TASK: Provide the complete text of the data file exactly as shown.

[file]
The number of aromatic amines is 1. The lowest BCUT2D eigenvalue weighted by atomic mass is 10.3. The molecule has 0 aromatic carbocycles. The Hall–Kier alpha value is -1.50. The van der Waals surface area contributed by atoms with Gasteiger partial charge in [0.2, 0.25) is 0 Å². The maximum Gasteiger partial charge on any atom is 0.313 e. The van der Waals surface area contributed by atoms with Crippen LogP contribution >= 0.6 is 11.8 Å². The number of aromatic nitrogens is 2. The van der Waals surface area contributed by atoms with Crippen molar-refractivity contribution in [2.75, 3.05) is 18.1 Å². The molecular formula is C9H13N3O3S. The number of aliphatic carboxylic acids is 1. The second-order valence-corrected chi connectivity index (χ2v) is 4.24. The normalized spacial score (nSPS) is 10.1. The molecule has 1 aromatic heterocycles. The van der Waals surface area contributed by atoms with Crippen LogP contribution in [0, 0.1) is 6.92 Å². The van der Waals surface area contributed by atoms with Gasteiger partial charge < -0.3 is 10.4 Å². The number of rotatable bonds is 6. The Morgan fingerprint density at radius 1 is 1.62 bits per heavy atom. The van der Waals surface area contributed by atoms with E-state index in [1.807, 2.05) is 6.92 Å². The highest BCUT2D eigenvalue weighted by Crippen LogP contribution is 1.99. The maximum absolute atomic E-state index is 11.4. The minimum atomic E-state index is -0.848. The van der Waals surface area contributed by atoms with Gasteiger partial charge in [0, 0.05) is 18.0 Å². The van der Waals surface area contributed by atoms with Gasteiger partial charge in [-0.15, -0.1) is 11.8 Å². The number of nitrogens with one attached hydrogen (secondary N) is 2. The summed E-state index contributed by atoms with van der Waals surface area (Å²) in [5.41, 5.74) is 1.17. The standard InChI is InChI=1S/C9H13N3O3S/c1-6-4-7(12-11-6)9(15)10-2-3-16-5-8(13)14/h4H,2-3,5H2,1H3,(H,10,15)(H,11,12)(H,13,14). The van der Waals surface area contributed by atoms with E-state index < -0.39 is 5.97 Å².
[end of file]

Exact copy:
The number of aromatic amines is 1. The lowest BCUT2D eigenvalue weighted by atomic mass is 10.3. The molecule has 0 aromatic carbocycles. The Hall–Kier alpha value is -1.50. The van der Waals surface area contributed by atoms with Gasteiger partial charge in [0.2, 0.25) is 0 Å². The maximum Gasteiger partial charge on any atom is 0.313 e. The van der Waals surface area contributed by atoms with Crippen LogP contribution >= 0.6 is 11.8 Å². The number of aromatic nitrogens is 2. The van der Waals surface area contributed by atoms with Crippen molar-refractivity contribution in [2.75, 3.05) is 18.1 Å². The molecular formula is C9H13N3O3S. The number of aliphatic carboxylic acids is 1. The second-order valence-corrected chi connectivity index (χ2v) is 4.24. The normalized spacial score (nSPS) is 10.1. The molecule has 1 aromatic heterocycles. The van der Waals surface area contributed by atoms with Crippen LogP contribution in [0, 0.1) is 6.92 Å². The van der Waals surface area contributed by atoms with Gasteiger partial charge < -0.3 is 10.4 Å². The number of rotatable bonds is 6. The Morgan fingerprint density at radius 1 is 1.62 bits per heavy atom. The van der Waals surface area contributed by atoms with E-state index in [1.807, 2.05) is 6.92 Å². The highest BCUT2D eigenvalue weighted by Crippen LogP contribution is 1.99. The maximum absolute atomic E-state index is 11.4. The minimum atomic E-state index is -0.848. The van der Waals surface area contributed by atoms with Gasteiger partial charge in [0, 0.05) is 18.0 Å². The van der Waals surface area contributed by atoms with Gasteiger partial charge in [-0.15, -0.1) is 11.8 Å². The number of nitrogens with one attached hydrogen (secondary N) is 2. The summed E-state index contributed by atoms with van der Waals surface area (Å²) in [5.41, 5.74) is 1.17. The standard InChI is InChI=1S/C9H13N3O3S/c1-6-4-7(12-11-6)9(15)10-2-3-16-5-8(13)14/h4H,2-3,5H2,1H3,(H,10,15)(H,11,12)(H,13,14). The van der Waals surface area contributed by atoms with E-state index < -0.39 is 5.97 Å².